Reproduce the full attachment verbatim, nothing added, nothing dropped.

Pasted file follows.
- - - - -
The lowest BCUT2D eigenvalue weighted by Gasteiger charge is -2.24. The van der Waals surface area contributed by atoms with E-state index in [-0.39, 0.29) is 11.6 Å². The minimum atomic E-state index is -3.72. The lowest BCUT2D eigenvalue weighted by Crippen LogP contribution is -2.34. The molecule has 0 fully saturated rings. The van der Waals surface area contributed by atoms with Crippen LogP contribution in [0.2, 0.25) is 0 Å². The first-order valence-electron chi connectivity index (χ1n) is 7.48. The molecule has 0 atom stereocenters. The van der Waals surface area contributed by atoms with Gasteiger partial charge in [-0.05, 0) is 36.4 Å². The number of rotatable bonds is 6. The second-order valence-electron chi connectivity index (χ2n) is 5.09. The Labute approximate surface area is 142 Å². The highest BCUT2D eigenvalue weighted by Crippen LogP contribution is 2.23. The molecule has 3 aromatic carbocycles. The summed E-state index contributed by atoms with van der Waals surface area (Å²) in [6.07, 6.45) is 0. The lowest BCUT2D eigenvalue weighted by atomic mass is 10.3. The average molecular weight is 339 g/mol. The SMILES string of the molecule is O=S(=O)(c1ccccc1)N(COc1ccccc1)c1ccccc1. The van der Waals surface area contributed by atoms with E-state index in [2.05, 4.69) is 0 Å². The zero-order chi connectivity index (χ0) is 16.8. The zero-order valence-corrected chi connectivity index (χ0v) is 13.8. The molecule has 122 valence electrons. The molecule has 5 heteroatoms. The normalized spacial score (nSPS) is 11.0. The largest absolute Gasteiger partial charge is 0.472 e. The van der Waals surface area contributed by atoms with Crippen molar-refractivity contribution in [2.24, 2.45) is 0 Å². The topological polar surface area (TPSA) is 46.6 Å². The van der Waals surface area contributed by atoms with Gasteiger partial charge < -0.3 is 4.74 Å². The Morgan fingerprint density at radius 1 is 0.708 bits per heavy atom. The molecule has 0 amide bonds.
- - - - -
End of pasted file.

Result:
The lowest BCUT2D eigenvalue weighted by Gasteiger charge is -2.24. The van der Waals surface area contributed by atoms with E-state index in [-0.39, 0.29) is 11.6 Å². The minimum atomic E-state index is -3.72. The lowest BCUT2D eigenvalue weighted by Crippen LogP contribution is -2.34. The molecule has 0 fully saturated rings. The van der Waals surface area contributed by atoms with Crippen LogP contribution in [0.2, 0.25) is 0 Å². The first-order valence-electron chi connectivity index (χ1n) is 7.48. The molecule has 0 atom stereocenters. The van der Waals surface area contributed by atoms with Gasteiger partial charge in [-0.05, 0) is 36.4 Å². The number of rotatable bonds is 6. The second-order valence-electron chi connectivity index (χ2n) is 5.09. The Labute approximate surface area is 142 Å². The highest BCUT2D eigenvalue weighted by Crippen LogP contribution is 2.23. The molecule has 3 aromatic carbocycles. The summed E-state index contributed by atoms with van der Waals surface area (Å²) in [6.07, 6.45) is 0. The lowest BCUT2D eigenvalue weighted by atomic mass is 10.3. The average molecular weight is 339 g/mol. The SMILES string of the molecule is O=S(=O)(c1ccccc1)N(COc1ccccc1)c1ccccc1. The van der Waals surface area contributed by atoms with E-state index in [2.05, 4.69) is 0 Å². The zero-order chi connectivity index (χ0) is 16.8. The zero-order valence-corrected chi connectivity index (χ0v) is 13.8. The molecule has 122 valence electrons. The molecule has 5 heteroatoms. The normalized spacial score (nSPS) is 11.0. The largest absolute Gasteiger partial charge is 0.472 e. The van der Waals surface area contributed by atoms with Crippen molar-refractivity contribution in [2.24, 2.45) is 0 Å². The topological polar surface area (TPSA) is 46.6 Å². The van der Waals surface area contributed by atoms with Gasteiger partial charge < -0.3 is 4.74 Å². The Morgan fingerprint density at radius 1 is 0.708 bits per heavy atom. The molecule has 0 amide bonds.